Types of question
You'll never be 100% sure what questions the interviewers will ask, but researching the job role can help give you a rough guideline on the type of answers you'll need to prepare for.
Always remember that tailoring your answer to the job role is more important than simply answering the question – using every opportunity to weave in the essential and desirable criteria within your answer will not only impress the employer, but also increase your scoring.
Provide focused, relevant answers backed up with evidence and examples of your skills and experiences. Employers rarely invite you to tell them everything you know about something, so be specific.
What they could ask you
This is not an exhausted list of interview questions. In many ways, the job specification and job description can be a way to predict certain questions and even the company’s values themselves. Find out more about job specifications, job descriptions and researching an organisation.
If you don’t understand a question, you can ask the interviewer to repeat it or explain it further. Or repeat it in your own words to ensure that you have understood it correctly. In both cases, you will have bought some thinking time.
Around 80% of all interviews begin with the innocent question, ‘Tell me about yourself?’ or ‘What interests you about his position or our company?’, but if you haven’t prepared it can make a difference to getting the job or not.
The best way to answer this question is to focus on the present and indicate why you are well suited for the position. Remember that the key to all successful interviewing is to match your qualities and achievements to what the interviewer is looking for.
Employers will make no assumptions about you. They want you to tell them exactly why you want the job and why you think you would be good at it. In other words you must sell what the buyer is buying. This is the single most important strategy in job hunting.
Other settling in questions include:
- What are your strengths?
- What do you know about our company?
- Where do you see yourself in five years’ time?
- Why have you applied for this kind of work or career?
Here, they'll want to explore your background in a bit more detail.
Questions that they can ask you include:
- Why did you choose Cardiff University/this course?
- How appropriate do you think your course is to the future?
- What subjects do you find most interesting and why?
- How hard have you had to work on your course?
- Apart from your academic knowledge, what skills have you gained from being at university?
- What do you regard as your greatest personal achievement?
- What kind of vacation work have you done and what have you learned from it?
- Tell me about your interests outside your studies.
Find out what employability skills you've gained during your degree.
These questions, which are commonly used by employers, prompt you to offer real-life examples of when you demonstrated skills in the past.
Find out more about competency-based questions and how to answer them.
Strengths-based questions focus on what you like doing as opposed to a competency-based interviews which focus on what you have done.
These types of interviews are growing in popularity as identifying someone’s strengths can indicate they will perform better in the role and often feel a greater sense of job satisfaction which often results with remaining in the role for a longer period of time.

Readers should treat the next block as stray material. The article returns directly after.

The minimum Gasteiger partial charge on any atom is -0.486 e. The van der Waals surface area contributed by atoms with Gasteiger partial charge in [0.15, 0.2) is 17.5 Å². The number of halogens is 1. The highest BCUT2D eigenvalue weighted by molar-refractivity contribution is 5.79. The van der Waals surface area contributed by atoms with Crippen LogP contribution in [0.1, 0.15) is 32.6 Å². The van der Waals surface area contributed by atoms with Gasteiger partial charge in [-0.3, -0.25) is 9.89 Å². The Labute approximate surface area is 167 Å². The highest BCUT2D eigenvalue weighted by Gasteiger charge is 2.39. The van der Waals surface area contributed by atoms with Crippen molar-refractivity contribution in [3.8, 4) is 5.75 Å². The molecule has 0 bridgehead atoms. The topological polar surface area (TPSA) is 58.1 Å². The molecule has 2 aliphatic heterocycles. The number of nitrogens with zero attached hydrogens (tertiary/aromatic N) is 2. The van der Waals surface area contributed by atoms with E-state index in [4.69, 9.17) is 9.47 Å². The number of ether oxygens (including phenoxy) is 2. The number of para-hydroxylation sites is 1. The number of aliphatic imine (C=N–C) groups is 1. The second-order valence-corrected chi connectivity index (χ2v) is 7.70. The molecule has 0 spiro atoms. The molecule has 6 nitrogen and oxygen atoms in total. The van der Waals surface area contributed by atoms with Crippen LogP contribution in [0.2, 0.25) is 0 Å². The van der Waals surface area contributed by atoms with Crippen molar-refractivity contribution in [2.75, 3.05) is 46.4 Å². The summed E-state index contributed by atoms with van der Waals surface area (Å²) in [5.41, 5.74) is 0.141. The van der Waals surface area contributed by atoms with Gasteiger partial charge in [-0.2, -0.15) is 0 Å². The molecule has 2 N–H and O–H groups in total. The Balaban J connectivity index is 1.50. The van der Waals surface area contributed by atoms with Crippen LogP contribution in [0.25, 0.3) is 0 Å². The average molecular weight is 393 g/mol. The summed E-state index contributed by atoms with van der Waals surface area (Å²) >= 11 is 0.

Preparing for a strengths-based interview – assessing what you most enjoy will help you to clarify what you want out of your career, as well as preparing you for contact with an interviewer who takes a strengths-based approach. You can assess your strengths by analysing your abilities and skills.
Reflect on your experiences; consider the academic achievements and extracurricular activities you have included on your CV or your online application form. Think about what you most enjoyed, and why? Also consider when were you most engaged and what did you take most pride in?
These questions test your abilities and skills.
Example questions include:
- What would you say is your greatest strength? What are you good at? What comes easily to you?
- What qualities or skills do you think make you suitable for this job?
- What would your friends say about you?
- What do you want out of life?
- What do you learn quickly?
- When do you feel you are most like yourself?
- What did you find easiest to learn at school or university?
- What do you enjoy doing? What motivates you? What things give you energy?
- Describe a successful day you have had…
- What have you achieved recently that you were really proud of?
- What things are always left on your to-do list and not finished?
Behavioural questions ask you for examples from the past of how you have handled particular situations. For example, a behavioural interview question might be ‘describe a time when you had to make a difficult but important decision’ or ‘describe a time when you disagreed with your manager’.
This type of question is designed to learn more about you and how you react in different situations – the interviewer will be partly assessing your skills, but also your motivation, your personal qualities and how you fit with the organisation’s culture.
Structuring your answers
Identify six to eight examples from your past experience where you demonstrated top behaviours and skills that employers typically seek. Half your examples should be totally positive and the other that started out negatively, but either ended positively or you made the best of the outcome.
Vary your examples – don’t take them all from just one area of your life, but use fairly recent examples. Revise possible scenarios before your interview.
You can use the SHARE technique or the STAR technique to structure your answer:
- S – situation
- H – hindrance
- A – action
- R – result
- E – evaluation.